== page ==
The continued success of Amy’s run extended her stay month after month. She was now a celebrity, acclimating to an entertainer’s way of life, bumps and all.
On the taping day there isn’t really time between episodes. You pretty much go change outfits, get your makeup touched up, and head back onstage. During the time between taping days, I just tried to rest. Maintaining that level of focus was exhausting and I needed to recharge as much as possible when I could.
The first taping was the first time I’d spent the night apart from Genevieve since she’d moved in. And it was tough! We’d have long video chats every night, but at some point, I had to sleep in my lonely hotel bed – not to mention how much I missed our cat Meep!
It was a final Jeopardy! answer of “Bangladesh” that would send Amy home after 41 episodes, $1,300,000, and a new career in pop culture. Saying goodbye wasn’t easy.
In the immediate aftermath, the main feeling was one of loss. Taping those episodes was one of the most fun experiences I’ve ever had in my life, and I was sorry to see it go. But after a day or two, I felt relieved. I’d known that my run would end at some point, and it had gone better than I ever dreamed, so I was glad to tie a bow on that part of my life and get back to my usual routine.
Well, it hasn’t exactly been a usual routine for Amy. She left her job, signed with CAA, and continues to make media headlines. With a wedding on the way, the future is bright. What’s next?
Well, I’m hoping to write a book. I’ve finished the proposal and now it’s just a matter of finding out whether there’s interest from publishers. Beyond that, I’ve been taking a lot of meetings about ideas for podcasts, TV shows, documentaries, etc. All of that is still in the exploratory stages, and who knows if any of it will pan out, but I’m excited to see what happens!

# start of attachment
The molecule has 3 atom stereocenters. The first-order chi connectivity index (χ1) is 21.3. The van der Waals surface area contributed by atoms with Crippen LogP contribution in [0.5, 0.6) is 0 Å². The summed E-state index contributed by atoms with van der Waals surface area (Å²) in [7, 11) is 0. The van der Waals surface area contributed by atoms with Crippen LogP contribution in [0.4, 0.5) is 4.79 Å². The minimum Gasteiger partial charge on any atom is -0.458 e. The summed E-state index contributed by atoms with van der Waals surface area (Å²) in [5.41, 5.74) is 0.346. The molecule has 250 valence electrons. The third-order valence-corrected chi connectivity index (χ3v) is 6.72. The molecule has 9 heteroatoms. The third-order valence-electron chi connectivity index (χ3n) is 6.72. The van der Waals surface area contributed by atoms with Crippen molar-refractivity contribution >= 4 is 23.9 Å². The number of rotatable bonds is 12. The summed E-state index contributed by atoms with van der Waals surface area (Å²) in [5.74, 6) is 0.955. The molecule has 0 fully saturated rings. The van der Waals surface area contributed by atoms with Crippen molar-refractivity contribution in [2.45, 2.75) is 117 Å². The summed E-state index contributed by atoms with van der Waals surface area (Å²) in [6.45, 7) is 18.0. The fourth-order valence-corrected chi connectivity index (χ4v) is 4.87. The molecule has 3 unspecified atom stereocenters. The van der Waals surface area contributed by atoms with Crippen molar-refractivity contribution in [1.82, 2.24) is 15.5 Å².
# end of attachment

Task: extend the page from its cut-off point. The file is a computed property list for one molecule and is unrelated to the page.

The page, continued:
Has she stayed grounded in the face of her newfound fame?
I think so. I mean, you’d probably need to ask the people around me to be sure. But one thing I learned quickly is that there’s a public Amy, and a private Amy. While they have a lot of overlap, they’re not the same. So, I don’t need to let my public image affect how I am in my personal life.
I try to put my best face forward, of course, but at times I worry about showing an idealized version of myself. I do dumb things, I get angry, I drink too much sometimes, I’m secretly arrogant. I strive to be as authentic as possible in my public image, but I’m not showing all of myself by any means.
She has left her mark in TV history, become part of the Jeopardy! legacy, represented our community in millions of American households, and warmed our hearts. She is a delight. Her message to Jeopardy! fans?
Keep watching the show! I had a bunch of people tell me that it was boring without me, but stick with it! It is a great show. And you know the beauty of it? I guarantee there will be another champion coming along that you can enjoy rooting for – or against. They might not win 40 games, but your next favorite Jeopardy! champion will be here sooner than you think.
You can follow Amy on IG: @JeopardAmy
Last modified: April 5, 2022